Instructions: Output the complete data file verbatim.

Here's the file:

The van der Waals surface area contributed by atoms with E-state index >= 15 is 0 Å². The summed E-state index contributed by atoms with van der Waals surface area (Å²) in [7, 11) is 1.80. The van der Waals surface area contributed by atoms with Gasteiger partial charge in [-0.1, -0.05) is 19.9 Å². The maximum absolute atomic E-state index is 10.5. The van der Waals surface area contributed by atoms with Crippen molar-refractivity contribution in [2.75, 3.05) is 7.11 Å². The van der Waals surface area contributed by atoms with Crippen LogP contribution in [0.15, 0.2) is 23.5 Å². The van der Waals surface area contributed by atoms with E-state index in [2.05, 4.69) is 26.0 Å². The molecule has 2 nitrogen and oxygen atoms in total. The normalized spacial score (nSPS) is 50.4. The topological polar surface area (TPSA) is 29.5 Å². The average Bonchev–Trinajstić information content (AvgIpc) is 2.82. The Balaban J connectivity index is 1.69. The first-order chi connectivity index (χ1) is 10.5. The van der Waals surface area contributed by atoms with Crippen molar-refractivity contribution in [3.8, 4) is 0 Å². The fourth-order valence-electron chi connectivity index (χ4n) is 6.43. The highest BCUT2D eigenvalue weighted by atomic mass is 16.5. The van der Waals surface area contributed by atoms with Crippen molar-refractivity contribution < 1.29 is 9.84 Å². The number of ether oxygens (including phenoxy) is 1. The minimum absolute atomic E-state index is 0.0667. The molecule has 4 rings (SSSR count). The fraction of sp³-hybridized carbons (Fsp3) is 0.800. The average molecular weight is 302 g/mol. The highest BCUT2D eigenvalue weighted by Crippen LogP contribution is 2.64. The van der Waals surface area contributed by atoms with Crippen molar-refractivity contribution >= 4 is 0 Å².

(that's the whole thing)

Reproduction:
The van der Waals surface area contributed by atoms with E-state index >= 15 is 0 Å². The summed E-state index contributed by atoms with van der Waals surface area (Å²) in [7, 11) is 1.80. The van der Waals surface area contributed by atoms with Gasteiger partial charge in [-0.1, -0.05) is 19.9 Å². The maximum absolute atomic E-state index is 10.5. The van der Waals surface area contributed by atoms with Crippen molar-refractivity contribution in [2.75, 3.05) is 7.11 Å². The van der Waals surface area contributed by atoms with Crippen LogP contribution in [0.15, 0.2) is 23.5 Å². The van der Waals surface area contributed by atoms with E-state index in [2.05, 4.69) is 26.0 Å². The molecule has 2 nitrogen and oxygen atoms in total. The normalized spacial score (nSPS) is 50.4. The topological polar surface area (TPSA) is 29.5 Å². The average Bonchev–Trinajstić information content (AvgIpc) is 2.82. The Balaban J connectivity index is 1.69. The first-order chi connectivity index (χ1) is 10.5. The van der Waals surface area contributed by atoms with Crippen molar-refractivity contribution in [3.8, 4) is 0 Å². The fourth-order valence-electron chi connectivity index (χ4n) is 6.43. The highest BCUT2D eigenvalue weighted by atomic mass is 16.5. The van der Waals surface area contributed by atoms with Crippen molar-refractivity contribution < 1.29 is 9.84 Å². The number of ether oxygens (including phenoxy) is 1. The minimum absolute atomic E-state index is 0.0667. The molecule has 4 rings (SSSR count). The fraction of sp³-hybridized carbons (Fsp3) is 0.800. The average molecular weight is 302 g/mol. The highest BCUT2D eigenvalue weighted by Crippen LogP contribution is 2.64. The van der Waals surface area contributed by atoms with Crippen molar-refractivity contribution >= 4 is 0 Å².